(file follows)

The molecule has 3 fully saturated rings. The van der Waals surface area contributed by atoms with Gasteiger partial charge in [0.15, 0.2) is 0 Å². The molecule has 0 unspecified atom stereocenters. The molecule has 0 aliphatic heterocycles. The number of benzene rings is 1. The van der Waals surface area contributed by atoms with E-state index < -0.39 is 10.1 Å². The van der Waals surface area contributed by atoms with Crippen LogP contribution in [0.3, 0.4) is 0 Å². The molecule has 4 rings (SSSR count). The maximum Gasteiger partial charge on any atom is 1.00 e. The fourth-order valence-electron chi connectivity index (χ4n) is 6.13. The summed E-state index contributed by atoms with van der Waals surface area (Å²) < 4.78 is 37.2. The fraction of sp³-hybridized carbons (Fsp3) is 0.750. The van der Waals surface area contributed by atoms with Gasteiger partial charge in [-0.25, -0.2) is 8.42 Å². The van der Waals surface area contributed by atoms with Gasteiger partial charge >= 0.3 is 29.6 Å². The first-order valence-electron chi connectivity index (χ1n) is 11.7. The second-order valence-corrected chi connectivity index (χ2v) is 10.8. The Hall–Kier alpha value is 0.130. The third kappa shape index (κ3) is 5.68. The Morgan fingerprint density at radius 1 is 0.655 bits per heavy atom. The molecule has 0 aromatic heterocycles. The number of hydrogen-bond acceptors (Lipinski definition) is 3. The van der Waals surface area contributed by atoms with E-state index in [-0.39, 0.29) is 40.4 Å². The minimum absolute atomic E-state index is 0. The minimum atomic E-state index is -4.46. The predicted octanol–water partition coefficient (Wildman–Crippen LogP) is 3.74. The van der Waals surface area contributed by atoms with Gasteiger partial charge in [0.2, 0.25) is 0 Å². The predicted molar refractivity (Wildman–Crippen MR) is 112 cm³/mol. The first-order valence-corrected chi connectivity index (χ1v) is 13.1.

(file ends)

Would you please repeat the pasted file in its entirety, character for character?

The molecule has 3 fully saturated rings. The van der Waals surface area contributed by atoms with Gasteiger partial charge in [0.15, 0.2) is 0 Å². The molecule has 0 unspecified atom stereocenters. The molecule has 0 aliphatic heterocycles. The number of benzene rings is 1. The van der Waals surface area contributed by atoms with E-state index < -0.39 is 10.1 Å². The van der Waals surface area contributed by atoms with Crippen LogP contribution in [0.3, 0.4) is 0 Å². The molecule has 4 rings (SSSR count). The maximum Gasteiger partial charge on any atom is 1.00 e. The fourth-order valence-electron chi connectivity index (χ4n) is 6.13. The summed E-state index contributed by atoms with van der Waals surface area (Å²) < 4.78 is 37.2. The fraction of sp³-hybridized carbons (Fsp3) is 0.750. The van der Waals surface area contributed by atoms with Gasteiger partial charge in [-0.25, -0.2) is 8.42 Å². The van der Waals surface area contributed by atoms with Gasteiger partial charge >= 0.3 is 29.6 Å². The first-order valence-electron chi connectivity index (χ1n) is 11.7. The second-order valence-corrected chi connectivity index (χ2v) is 10.8. The Hall–Kier alpha value is 0.130. The third kappa shape index (κ3) is 5.68. The Morgan fingerprint density at radius 1 is 0.655 bits per heavy atom. The molecule has 0 aromatic heterocycles. The number of hydrogen-bond acceptors (Lipinski definition) is 3. The van der Waals surface area contributed by atoms with E-state index in [-0.39, 0.29) is 40.4 Å². The minimum absolute atomic E-state index is 0. The minimum atomic E-state index is -4.46. The predicted octanol–water partition coefficient (Wildman–Crippen LogP) is 3.74. The van der Waals surface area contributed by atoms with Gasteiger partial charge in [0.2, 0.25) is 0 Å². The predicted molar refractivity (Wildman–Crippen MR) is 112 cm³/mol. The first-order valence-corrected chi connectivity index (χ1v) is 13.1.